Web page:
The first time ever British songwriter Ewan MacColl heard Roberta Flack sing "The First Time Ever I Saw Your Face" was the first time ever he liked a version by someone other than folk singer Peggy Seeger, the woman he wrote it for in 1957 (and later married).
Flack's slow, sensual rendition settled in at No. 1 on the Billboard Hot 100 this week in 1972 and became her breakthrough solo hit.
Before then it had been covered by folkies like the Kingston Trio, Gordon Lightfoot and Peter, Paul and Mary—and a non-folk singer named Elvis Presley.
"He hated all of [those recordings]," said the daughter-in-law of MacColl, who was 74 when he died in 1989. "He had a special section in his record collection for them, entitled 'The Chamber of Horrors.' He said that the Elvis version was like Romeo at the bottom of [London's] Post Office Tower singing up to Juliet. And the other versions, he thought, were travesties: bludgeoning, histrionic, and lacking in grace."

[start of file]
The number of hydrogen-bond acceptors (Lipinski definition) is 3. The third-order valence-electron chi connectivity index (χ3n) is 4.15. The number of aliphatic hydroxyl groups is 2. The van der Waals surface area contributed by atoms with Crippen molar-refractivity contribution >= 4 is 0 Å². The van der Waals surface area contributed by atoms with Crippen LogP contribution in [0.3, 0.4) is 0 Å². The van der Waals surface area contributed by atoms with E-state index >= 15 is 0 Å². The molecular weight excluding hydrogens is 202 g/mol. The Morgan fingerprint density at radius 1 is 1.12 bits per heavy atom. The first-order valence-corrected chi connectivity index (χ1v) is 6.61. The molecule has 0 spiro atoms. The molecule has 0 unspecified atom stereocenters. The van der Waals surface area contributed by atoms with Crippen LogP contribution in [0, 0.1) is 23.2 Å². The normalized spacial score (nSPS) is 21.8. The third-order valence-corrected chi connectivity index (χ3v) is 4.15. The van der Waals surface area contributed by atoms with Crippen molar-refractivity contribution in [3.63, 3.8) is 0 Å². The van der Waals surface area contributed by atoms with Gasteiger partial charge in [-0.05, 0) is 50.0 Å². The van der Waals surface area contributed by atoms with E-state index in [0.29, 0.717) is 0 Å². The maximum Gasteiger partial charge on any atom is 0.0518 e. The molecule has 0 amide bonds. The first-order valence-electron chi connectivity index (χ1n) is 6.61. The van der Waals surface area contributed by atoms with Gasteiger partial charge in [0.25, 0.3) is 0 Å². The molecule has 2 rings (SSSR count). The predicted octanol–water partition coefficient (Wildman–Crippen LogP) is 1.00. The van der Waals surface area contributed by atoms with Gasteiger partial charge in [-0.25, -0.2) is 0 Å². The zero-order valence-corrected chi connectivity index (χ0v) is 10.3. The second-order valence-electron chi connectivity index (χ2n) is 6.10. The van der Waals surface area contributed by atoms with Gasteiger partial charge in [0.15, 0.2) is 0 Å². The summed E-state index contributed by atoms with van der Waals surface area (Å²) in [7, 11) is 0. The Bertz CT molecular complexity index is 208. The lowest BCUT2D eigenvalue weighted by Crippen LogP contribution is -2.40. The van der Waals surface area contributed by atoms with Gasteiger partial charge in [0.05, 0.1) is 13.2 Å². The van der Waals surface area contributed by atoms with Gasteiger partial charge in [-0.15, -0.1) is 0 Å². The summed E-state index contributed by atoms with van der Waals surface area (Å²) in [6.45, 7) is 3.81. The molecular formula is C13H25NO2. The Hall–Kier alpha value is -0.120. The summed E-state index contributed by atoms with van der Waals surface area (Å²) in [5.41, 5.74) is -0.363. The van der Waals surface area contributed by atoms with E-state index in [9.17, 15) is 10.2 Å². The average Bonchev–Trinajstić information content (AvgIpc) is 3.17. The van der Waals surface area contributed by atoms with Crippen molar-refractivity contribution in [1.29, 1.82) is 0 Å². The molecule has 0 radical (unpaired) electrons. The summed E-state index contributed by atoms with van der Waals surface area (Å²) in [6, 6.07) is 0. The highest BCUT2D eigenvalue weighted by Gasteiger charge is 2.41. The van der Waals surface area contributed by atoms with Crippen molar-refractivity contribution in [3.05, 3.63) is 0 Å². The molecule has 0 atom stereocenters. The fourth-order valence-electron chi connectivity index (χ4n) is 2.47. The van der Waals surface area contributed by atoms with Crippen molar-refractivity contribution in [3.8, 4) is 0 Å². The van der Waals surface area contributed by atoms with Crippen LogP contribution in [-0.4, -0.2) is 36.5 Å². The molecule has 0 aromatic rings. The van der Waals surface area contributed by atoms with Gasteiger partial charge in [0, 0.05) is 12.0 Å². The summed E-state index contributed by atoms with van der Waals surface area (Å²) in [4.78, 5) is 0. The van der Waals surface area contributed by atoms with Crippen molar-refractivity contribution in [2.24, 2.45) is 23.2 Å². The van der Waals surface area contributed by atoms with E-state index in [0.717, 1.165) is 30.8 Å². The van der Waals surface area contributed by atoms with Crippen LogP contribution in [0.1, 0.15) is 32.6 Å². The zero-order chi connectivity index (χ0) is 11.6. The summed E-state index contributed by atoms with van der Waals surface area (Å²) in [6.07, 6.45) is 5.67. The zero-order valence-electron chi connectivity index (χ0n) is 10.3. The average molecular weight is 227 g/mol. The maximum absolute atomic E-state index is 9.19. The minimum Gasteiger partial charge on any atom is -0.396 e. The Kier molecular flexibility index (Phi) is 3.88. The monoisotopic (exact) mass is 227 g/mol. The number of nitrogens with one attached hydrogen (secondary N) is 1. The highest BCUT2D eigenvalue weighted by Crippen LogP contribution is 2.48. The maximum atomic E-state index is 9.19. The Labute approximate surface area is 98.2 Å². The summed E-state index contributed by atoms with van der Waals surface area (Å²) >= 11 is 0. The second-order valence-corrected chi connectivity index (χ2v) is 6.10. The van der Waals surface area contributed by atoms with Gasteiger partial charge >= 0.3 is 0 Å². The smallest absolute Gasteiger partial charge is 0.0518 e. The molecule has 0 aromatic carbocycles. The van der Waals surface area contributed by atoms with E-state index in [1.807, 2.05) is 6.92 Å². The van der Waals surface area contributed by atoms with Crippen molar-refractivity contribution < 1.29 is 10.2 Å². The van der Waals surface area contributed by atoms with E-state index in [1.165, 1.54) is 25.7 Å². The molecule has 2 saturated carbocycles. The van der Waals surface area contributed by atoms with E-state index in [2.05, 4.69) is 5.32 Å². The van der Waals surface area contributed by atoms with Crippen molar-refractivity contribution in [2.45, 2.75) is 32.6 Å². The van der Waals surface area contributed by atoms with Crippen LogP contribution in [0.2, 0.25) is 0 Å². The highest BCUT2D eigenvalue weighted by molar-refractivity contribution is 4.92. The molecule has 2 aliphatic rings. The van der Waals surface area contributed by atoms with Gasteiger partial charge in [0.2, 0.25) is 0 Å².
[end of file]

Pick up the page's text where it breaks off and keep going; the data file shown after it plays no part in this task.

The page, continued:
Flack, 33 at the time, got it oh so right, though it took a while to resonate with the public. She recorded "The First Time Ever I Saw Your Face" for her 1969 album, "First Take." But it didn't take off until Clint Eastwood chose the dreamy ballad to play over a love scene in the first movie he ever directed, 1971's "Play Misty for Me."
The subsequent single stayed on top of the chart for six weeks and won the Grammy awards for Record of the Year and Song of the Year, presented to MacColl.
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